Looking ahead I want to continue working with prompts because they offer me a much needed daily practice and without the self-sabotaging expectation to create the coolest thing. Letting go of high expectations was liberating and allowed me to approach the Sprint with a sense of play.

The Creative Sprint was such a rewarding experience because it changed the way I view myself and my ability to create. It feels like I was able to make use of potential that was waiting to be tapped.

Find more of John's work on Instagram.

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Always looking for potential projects

Rosanne Hansen's Sprint Story.

In December 2015, I discovered 365: A Daily Creativity Journal: Make Something Every Day and Change Your Life! by Noah Scalin. It is filled with daily prompts to help guide your artistic journey. I thought to myself, ‘you could do this; make art every day for a year.’ 

After completing my first Daily Creativity challenge in January 2017, Creative Sprint has given me guidance to continue my creative journey.

My favorite day of this Creative Sprint was Day 20: Make 5 of the same object and leave them behind for others to find. I really liked this challenge because it was an easy way to share my art with multiple people. I hid small origami balls around the school I work at and a few other places in town. It was fun to go back later and see which balls other people found.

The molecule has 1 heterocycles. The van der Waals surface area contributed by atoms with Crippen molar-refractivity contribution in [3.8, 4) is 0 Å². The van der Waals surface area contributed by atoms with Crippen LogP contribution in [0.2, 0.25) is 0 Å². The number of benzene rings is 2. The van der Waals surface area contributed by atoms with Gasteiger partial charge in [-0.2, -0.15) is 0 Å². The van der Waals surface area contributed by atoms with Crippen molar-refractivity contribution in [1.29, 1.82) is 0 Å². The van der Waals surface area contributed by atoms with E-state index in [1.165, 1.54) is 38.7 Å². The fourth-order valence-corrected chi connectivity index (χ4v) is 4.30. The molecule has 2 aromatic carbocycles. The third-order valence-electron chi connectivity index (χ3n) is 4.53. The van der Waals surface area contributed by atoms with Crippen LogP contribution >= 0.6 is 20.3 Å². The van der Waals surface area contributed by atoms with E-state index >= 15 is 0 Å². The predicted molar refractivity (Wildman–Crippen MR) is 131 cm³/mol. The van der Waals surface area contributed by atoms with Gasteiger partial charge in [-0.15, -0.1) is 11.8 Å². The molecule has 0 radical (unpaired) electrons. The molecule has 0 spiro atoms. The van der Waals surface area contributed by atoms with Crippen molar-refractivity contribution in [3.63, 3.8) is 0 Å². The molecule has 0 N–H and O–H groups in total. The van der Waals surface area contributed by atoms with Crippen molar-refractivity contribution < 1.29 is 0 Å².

My most challenging day was Day 28: Collaborate with a fellow Creative Sprinter. I was going to be out all day dress shopping, so I decided to collaborate with friends instead. We ended up making a zoo out of straw wrappers at lunch. The creation part also ended up being a challenge as straw wrappers are hard to work with when you have a limited supply.

The most surprising thing that happened this month was that I only kept five of the projects for myself. During my Creative Marathon up to this point, I had kept nearly every project, as I looked back over my posts from this Creative Sprint, I realized that I had disposed of, eaten, or given away most of my projects. This turned out to be a great surprise for me; less to store!

I tried a few new things this month, but the one that stands out to me the most that I would like to try again is galaxy egg painting. Rather than dying eggs the traditional way, I painted an egg using a paint brush and food coloring. I loved how it turned out and can't wait to try it again.

My biggest piece of advice is to stick with it and share your work. Making a project everyday may be frustrating at times but the compliments you get from sharing your work are worth the frustration.

The Creative Sprint experience has caused me to be more aware of my surroundings, always looking for potential projects. It has also encouraged me to branch out and try new things.

Find more of Rosanne's work on Instagram